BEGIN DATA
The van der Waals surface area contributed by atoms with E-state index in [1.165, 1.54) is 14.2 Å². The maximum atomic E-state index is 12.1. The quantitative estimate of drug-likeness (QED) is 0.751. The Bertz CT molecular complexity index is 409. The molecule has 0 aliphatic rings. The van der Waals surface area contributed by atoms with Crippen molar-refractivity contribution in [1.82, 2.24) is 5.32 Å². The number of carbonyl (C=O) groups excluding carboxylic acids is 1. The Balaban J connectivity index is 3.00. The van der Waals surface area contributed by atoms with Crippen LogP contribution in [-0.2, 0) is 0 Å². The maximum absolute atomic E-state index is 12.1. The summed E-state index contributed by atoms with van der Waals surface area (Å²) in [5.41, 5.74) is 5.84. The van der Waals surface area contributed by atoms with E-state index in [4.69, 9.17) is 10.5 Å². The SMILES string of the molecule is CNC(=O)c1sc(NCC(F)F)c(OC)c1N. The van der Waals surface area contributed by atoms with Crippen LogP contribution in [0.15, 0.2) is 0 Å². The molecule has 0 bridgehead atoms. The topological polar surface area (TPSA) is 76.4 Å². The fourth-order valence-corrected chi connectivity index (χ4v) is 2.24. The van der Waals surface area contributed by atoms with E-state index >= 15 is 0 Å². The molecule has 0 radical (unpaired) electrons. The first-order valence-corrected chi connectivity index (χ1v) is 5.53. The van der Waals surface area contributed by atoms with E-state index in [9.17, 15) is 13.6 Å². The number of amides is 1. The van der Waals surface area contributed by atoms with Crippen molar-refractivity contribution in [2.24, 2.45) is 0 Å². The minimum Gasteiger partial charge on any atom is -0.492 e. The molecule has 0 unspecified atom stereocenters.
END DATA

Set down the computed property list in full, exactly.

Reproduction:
The van der Waals surface area contributed by atoms with E-state index in [1.165, 1.54) is 14.2 Å². The maximum atomic E-state index is 12.1. The quantitative estimate of drug-likeness (QED) is 0.751. The Bertz CT molecular complexity index is 409. The molecule has 0 aliphatic rings. The van der Waals surface area contributed by atoms with Crippen molar-refractivity contribution in [1.82, 2.24) is 5.32 Å². The number of carbonyl (C=O) groups excluding carboxylic acids is 1. The Balaban J connectivity index is 3.00. The van der Waals surface area contributed by atoms with Crippen LogP contribution in [-0.2, 0) is 0 Å². The maximum absolute atomic E-state index is 12.1. The summed E-state index contributed by atoms with van der Waals surface area (Å²) in [5.41, 5.74) is 5.84. The van der Waals surface area contributed by atoms with E-state index in [4.69, 9.17) is 10.5 Å². The SMILES string of the molecule is CNC(=O)c1sc(NCC(F)F)c(OC)c1N. The van der Waals surface area contributed by atoms with Crippen LogP contribution in [0.15, 0.2) is 0 Å². The molecule has 0 bridgehead atoms. The topological polar surface area (TPSA) is 76.4 Å². The fourth-order valence-corrected chi connectivity index (χ4v) is 2.24. The van der Waals surface area contributed by atoms with E-state index >= 15 is 0 Å². The molecule has 0 radical (unpaired) electrons. The first-order valence-corrected chi connectivity index (χ1v) is 5.53. The van der Waals surface area contributed by atoms with E-state index in [9.17, 15) is 13.6 Å². The number of amides is 1. The van der Waals surface area contributed by atoms with Crippen molar-refractivity contribution in [2.24, 2.45) is 0 Å². The minimum Gasteiger partial charge on any atom is -0.492 e. The molecule has 0 unspecified atom stereocenters.